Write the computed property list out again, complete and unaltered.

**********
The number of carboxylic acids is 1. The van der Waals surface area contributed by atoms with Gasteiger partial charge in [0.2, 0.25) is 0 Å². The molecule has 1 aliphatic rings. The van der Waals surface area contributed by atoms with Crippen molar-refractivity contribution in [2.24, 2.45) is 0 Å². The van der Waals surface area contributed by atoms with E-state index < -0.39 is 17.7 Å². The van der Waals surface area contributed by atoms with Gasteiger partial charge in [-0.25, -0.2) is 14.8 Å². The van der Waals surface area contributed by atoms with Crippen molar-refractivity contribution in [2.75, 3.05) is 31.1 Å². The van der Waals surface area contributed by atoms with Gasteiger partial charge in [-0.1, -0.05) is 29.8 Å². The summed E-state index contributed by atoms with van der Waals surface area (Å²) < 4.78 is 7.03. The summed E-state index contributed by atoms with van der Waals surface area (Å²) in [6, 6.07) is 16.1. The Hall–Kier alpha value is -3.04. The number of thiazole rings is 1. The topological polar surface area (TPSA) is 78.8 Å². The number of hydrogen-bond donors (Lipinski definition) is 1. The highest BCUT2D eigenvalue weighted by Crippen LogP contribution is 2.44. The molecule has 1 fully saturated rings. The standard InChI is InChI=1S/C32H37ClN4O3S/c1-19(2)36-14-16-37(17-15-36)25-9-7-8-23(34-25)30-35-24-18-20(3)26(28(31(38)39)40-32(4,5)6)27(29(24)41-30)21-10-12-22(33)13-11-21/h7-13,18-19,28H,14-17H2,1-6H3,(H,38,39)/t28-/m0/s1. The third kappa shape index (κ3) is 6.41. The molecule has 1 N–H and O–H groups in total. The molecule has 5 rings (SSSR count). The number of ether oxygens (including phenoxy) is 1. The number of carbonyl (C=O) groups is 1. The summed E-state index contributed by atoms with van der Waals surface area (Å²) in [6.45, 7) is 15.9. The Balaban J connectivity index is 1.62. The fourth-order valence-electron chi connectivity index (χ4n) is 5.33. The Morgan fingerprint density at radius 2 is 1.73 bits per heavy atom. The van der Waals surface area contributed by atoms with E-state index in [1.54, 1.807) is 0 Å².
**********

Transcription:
The number of carboxylic acids is 1. The van der Waals surface area contributed by atoms with Gasteiger partial charge in [0.2, 0.25) is 0 Å². The molecule has 1 aliphatic rings. The van der Waals surface area contributed by atoms with Crippen molar-refractivity contribution in [2.24, 2.45) is 0 Å². The van der Waals surface area contributed by atoms with E-state index < -0.39 is 17.7 Å². The van der Waals surface area contributed by atoms with Gasteiger partial charge in [-0.25, -0.2) is 14.8 Å². The van der Waals surface area contributed by atoms with Crippen molar-refractivity contribution in [2.75, 3.05) is 31.1 Å². The van der Waals surface area contributed by atoms with Gasteiger partial charge in [-0.1, -0.05) is 29.8 Å². The summed E-state index contributed by atoms with van der Waals surface area (Å²) < 4.78 is 7.03. The summed E-state index contributed by atoms with van der Waals surface area (Å²) in [6, 6.07) is 16.1. The Hall–Kier alpha value is -3.04. The number of thiazole rings is 1. The topological polar surface area (TPSA) is 78.8 Å². The number of hydrogen-bond donors (Lipinski definition) is 1. The highest BCUT2D eigenvalue weighted by Crippen LogP contribution is 2.44. The molecule has 1 fully saturated rings. The standard InChI is InChI=1S/C32H37ClN4O3S/c1-19(2)36-14-16-37(17-15-36)25-9-7-8-23(34-25)30-35-24-18-20(3)26(28(31(38)39)40-32(4,5)6)27(29(24)41-30)21-10-12-22(33)13-11-21/h7-13,18-19,28H,14-17H2,1-6H3,(H,38,39)/t28-/m0/s1. The third kappa shape index (κ3) is 6.41. The molecule has 1 N–H and O–H groups in total. The molecule has 5 rings (SSSR count). The number of ether oxygens (including phenoxy) is 1. The number of carbonyl (C=O) groups is 1. The summed E-state index contributed by atoms with van der Waals surface area (Å²) in [6.45, 7) is 15.9. The Balaban J connectivity index is 1.62. The fourth-order valence-electron chi connectivity index (χ4n) is 5.33. The Morgan fingerprint density at radius 2 is 1.73 bits per heavy atom. The van der Waals surface area contributed by atoms with E-state index in [1.54, 1.807) is 0 Å².